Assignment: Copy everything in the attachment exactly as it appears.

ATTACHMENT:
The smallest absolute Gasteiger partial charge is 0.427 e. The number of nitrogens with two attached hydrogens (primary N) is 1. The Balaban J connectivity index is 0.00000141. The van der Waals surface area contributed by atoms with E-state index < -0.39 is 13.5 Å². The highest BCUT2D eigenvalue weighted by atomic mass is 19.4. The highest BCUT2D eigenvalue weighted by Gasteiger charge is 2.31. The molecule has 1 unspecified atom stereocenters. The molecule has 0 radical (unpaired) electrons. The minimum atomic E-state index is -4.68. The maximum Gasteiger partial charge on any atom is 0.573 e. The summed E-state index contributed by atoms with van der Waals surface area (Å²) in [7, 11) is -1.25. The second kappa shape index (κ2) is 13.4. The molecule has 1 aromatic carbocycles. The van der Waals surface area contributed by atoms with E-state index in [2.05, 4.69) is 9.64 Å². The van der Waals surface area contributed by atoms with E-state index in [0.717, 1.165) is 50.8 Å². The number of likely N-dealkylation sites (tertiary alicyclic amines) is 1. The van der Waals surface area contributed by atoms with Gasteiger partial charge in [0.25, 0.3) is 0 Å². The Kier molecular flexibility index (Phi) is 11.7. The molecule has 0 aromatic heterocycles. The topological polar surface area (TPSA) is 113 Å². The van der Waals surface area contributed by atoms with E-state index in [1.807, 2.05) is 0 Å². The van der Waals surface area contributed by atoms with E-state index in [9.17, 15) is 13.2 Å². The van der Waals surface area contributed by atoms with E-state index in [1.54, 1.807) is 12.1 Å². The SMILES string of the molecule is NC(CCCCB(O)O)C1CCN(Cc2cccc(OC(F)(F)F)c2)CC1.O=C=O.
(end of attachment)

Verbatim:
The smallest absolute Gasteiger partial charge is 0.427 e. The number of nitrogens with two attached hydrogens (primary N) is 1. The Balaban J connectivity index is 0.00000141. The van der Waals surface area contributed by atoms with E-state index < -0.39 is 13.5 Å². The highest BCUT2D eigenvalue weighted by atomic mass is 19.4. The highest BCUT2D eigenvalue weighted by Gasteiger charge is 2.31. The molecule has 1 unspecified atom stereocenters. The molecule has 0 radical (unpaired) electrons. The minimum atomic E-state index is -4.68. The maximum Gasteiger partial charge on any atom is 0.573 e. The summed E-state index contributed by atoms with van der Waals surface area (Å²) in [7, 11) is -1.25. The second kappa shape index (κ2) is 13.4. The molecule has 1 aromatic carbocycles. The van der Waals surface area contributed by atoms with E-state index in [2.05, 4.69) is 9.64 Å². The van der Waals surface area contributed by atoms with E-state index in [0.717, 1.165) is 50.8 Å². The number of likely N-dealkylation sites (tertiary alicyclic amines) is 1. The van der Waals surface area contributed by atoms with Gasteiger partial charge in [0.25, 0.3) is 0 Å². The Kier molecular flexibility index (Phi) is 11.7. The molecule has 0 aromatic heterocycles. The topological polar surface area (TPSA) is 113 Å². The van der Waals surface area contributed by atoms with E-state index in [1.807, 2.05) is 0 Å². The van der Waals surface area contributed by atoms with E-state index in [9.17, 15) is 13.2 Å². The van der Waals surface area contributed by atoms with E-state index in [1.54, 1.807) is 12.1 Å². The SMILES string of the molecule is NC(CCCCB(O)O)C1CCN(Cc2cccc(OC(F)(F)F)c2)CC1.O=C=O.